The bad one stated that they received complaints about playing their music by the pool. A no-music-by-the-pool rule was not a problem for us — we prefer a quiet location and use our air pods to listen to music. But for some travelers, that same rule might dampen their stay.

Consider Renting a Property Managed by a Premier Host or Superhost

These are designations given by VRBO or Airbnb for hosts who have experience and have consistently provided excellent guest experiences. I would not entirely rule out newbies as they need to get experience somehow, but when we travel internationally, I prefer dealing with the more experienced hosts.

Pro Tip:  Sometimes when we travel to a new location, we might stay seven nights at an Airbnb or VRBO, and then spend the last night at a fancier hotel. Adding a hotel stay at the end of the vacation can be a fun way to experience the destination from the residential and tourist perspective.

Before You Make a Final Decision

Send a note to the owner or property manager with any questions or concerns you might have.

Will there be someone available to you if you need to check in after business hours? Is there a person to contact with any issues while you are there? Do the owners answer promptly? Do they answer your questions to your satisfaction? When an owner is responsive and helpful, it sets the tone for a good stay.

Reserve The Property

Once you’re happy with your choice, reserve the property.

Both VRBO and Airbnb have safe, secure systems for making reservations. Once you book the rental you will receive information from the owner about the check-in procedure, property rules, emergency contact information etc. Read it so you are familiar with what to expect. 

If you need help with transportation to and from the property, the owner will often have helpful suggestions. No need to figure out everything on your own!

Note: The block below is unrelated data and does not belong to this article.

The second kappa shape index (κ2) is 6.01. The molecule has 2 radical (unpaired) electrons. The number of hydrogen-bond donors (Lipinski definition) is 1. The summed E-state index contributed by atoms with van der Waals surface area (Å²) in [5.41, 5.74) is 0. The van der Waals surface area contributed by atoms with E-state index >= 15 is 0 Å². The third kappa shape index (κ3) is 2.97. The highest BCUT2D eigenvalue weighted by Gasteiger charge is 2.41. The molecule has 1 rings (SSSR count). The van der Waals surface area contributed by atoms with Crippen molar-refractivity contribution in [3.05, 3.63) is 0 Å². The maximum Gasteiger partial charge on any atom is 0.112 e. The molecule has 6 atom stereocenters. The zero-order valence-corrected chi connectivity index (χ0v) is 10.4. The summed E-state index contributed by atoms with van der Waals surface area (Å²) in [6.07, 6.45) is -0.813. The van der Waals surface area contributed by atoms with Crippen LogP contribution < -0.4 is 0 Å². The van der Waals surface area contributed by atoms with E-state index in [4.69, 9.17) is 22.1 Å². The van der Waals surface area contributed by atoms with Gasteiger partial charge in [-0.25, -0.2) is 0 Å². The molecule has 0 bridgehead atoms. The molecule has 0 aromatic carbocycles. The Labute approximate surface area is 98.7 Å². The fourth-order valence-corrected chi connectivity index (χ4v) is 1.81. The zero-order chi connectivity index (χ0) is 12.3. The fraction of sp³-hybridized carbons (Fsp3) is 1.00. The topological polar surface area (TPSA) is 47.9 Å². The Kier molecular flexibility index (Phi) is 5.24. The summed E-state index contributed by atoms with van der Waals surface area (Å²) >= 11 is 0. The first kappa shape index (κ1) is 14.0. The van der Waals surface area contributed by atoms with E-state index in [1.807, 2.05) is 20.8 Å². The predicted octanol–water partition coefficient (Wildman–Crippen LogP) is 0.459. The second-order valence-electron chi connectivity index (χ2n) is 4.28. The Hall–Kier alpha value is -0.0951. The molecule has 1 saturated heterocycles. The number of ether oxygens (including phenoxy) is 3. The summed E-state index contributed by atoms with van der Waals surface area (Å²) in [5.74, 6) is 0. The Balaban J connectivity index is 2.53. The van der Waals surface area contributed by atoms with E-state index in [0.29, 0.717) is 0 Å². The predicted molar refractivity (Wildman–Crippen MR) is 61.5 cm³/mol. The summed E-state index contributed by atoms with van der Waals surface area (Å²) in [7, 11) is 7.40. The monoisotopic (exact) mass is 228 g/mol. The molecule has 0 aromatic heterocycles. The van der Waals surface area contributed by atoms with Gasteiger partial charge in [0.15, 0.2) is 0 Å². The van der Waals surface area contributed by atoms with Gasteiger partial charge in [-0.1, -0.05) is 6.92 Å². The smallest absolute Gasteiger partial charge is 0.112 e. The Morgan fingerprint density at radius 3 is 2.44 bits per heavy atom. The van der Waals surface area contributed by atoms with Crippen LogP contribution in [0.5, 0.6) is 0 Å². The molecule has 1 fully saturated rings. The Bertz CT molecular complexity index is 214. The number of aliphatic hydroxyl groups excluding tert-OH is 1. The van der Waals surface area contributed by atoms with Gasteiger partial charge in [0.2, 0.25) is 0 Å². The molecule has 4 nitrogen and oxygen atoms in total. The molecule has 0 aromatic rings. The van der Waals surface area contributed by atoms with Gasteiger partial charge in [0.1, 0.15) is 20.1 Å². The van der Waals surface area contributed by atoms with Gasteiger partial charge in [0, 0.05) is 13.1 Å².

Enjoy Your Trip!

Here’s a tip we learned the hard way.

When you arrive, you might be tired from your travels, but take a few minutes to get acquainted with the rental and how things like the internet, satellite, and air conditioners work. Let your property contact know immediately if you have any questions and resolve any issues right away.

The sooner you can relax, the better. 

Author Bio:

David Goldstein and his wife, Alice, are semi-retired and live in Las Vegas, Nevada. They publish Boomer Buyer Guides to help other retired and semi-retired people make better financial, health, relationship, and travel decisions.

Reader Comments:

Just be aware that VRBO is now charging the renter an 8 to 9% fee on top of the rental that was not charged in the past when the owner paid all fees to list the property. Also be sure to check the location as some rentals might not be in good or safe locations. Also make sure that Airbnb and other rentals are still available before you go. I know of certain cases where the rentals do not meet local regulations for not having proper permits and inspections and can be unavailable when you arrive!! — Bob Glaze

Response: Thanks for the additional warnings, Bob! It pays to do your homework, including checking fees, locations, and, as David Goldstein points out, perhaps sticking with “Superhosts,” especially in unfamiliar territory. — Clark Norton

My experience staying in Airbnb apartments in half a dozen countries is that there is often some overlooked detail that causes a problem or inconvenience. In Koh Samui access to buying groceries at a seemingly great location in a beach complex was limited to a poorly supplied convenience store nearby and the nearest restaurant was a difficult 3-kilometer walk along a busy highway. As Samui taxis are notoriously overpriced, it was nearly a week before I learned that there was a free shuttle to a town with a supermarket. The apartment was also sparsely equipped. After a couple of days the absence of a broom become a noticeable oversight. — Dennis Cox

Response: Whereas our experiences with Airbnbs (haven’t tried VRBO) have been mostly positive ones. It does pay to read the reviews. I trust you warned other travelers about your experience in Koh Samui? — Clark Norton

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According to government and private surveys:

  • Leading-edge baby boomers (born between 1946 and 1955) and seniors account for four out of every five dollars spent on luxury travel today.
  • Roughly half the consumer spending money in the U.S.--more than $2 trillion--is in the hands of leading-edge baby boomers and seniors.
  • Baby boomers (born 1946-1964) travel more than any other age group.
  • When asked what they would most like to spend their money on, baby boomers answered “travel” more than any other category, including improving their health or finances.